A few years later, when the firm became “Shepherd Law Group,” I picked up the matching domain name shepherdlawgroup.com. To go with it, I picked up sheplawgroup.com, as well as the misspellings shepardlawgroup, sheperdlawgroup.com, and shephardlawgroup.com.
And watch out for doubling of letters. For example, Victoria’s Secret’s domain name is victoriassecret.com. But the doubled S looks weird to us (and, appropriately, spells “ass” in the middle), and so people are apt to type victoriasecret.com. The company figured that out, and owns that domain as well.
6. Only get .com.
Don’t be fooled into buying any of the other top-level domains (the part of the address that follows the last period). No one ever remembers .net or .biz. or .whatever. Yes, there are a few exceptions. But that’s why they call them exceptions. If you want to be taken seriously and remembered easily, get a domain that ends in .com.
7. Get your domain candidates right away.
Even if you’re not sure, don’t wait around. A domain only costs you $12 to register at Go Daddy, and that registration is good for a year. If you come up with a bunch of candidate names and then take a few weeks or months to decide, you might find that someone else has snapped up your choice. Don’t delay.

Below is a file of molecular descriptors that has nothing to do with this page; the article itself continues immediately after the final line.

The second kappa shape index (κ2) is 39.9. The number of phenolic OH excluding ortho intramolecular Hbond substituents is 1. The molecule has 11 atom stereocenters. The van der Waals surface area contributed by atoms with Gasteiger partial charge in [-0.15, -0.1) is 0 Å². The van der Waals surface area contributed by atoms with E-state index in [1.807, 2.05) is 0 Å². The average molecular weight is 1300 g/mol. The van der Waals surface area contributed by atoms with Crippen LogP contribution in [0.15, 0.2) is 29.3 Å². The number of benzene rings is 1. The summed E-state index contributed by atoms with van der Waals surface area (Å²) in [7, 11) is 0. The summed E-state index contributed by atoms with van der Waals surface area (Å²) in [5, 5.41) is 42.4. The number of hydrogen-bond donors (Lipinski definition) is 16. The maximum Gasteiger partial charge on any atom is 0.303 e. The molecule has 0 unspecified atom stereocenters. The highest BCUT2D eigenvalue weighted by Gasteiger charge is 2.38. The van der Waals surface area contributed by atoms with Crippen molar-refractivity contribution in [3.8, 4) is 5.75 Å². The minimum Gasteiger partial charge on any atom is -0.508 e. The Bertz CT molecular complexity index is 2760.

8. Seriously: Get a freakin’ domain already.
There’s nothing stupider than a lawyer using an AOL or Hotmail address. Why would I trust a lawyer who can’t figure out how to get a domain name with something as sophisticated as my legal problems? That might have been acceptable in the midnineties. Today, it’s absurd, and shows that you’re a hack.
The final piece of advice? Remember your Seinfeld (from “The Contest”):
JERRY: But are you still master of your domain?
GEORGE: I am king of the county. You?
JERRY: Lord of the manor.
Make sure you’re the master of your domain. You won’t go blind, but your clients might have trouble seeing you otherwise.
Jay runs Prefix, LLC, a firm that helps lawyers learn how to value and price legal services. Jay Shepherd also spent 13 years running the Boston management-side employment-law boutique Shepherd Law Group. He writes the ABA Blawg 100 honoree The Client Revolution, which focuses on reinventing the business of law, and Gruntled Employees, a workplace blog. Follow Jay on Twitter at @jayshep, or email him at email@example.com.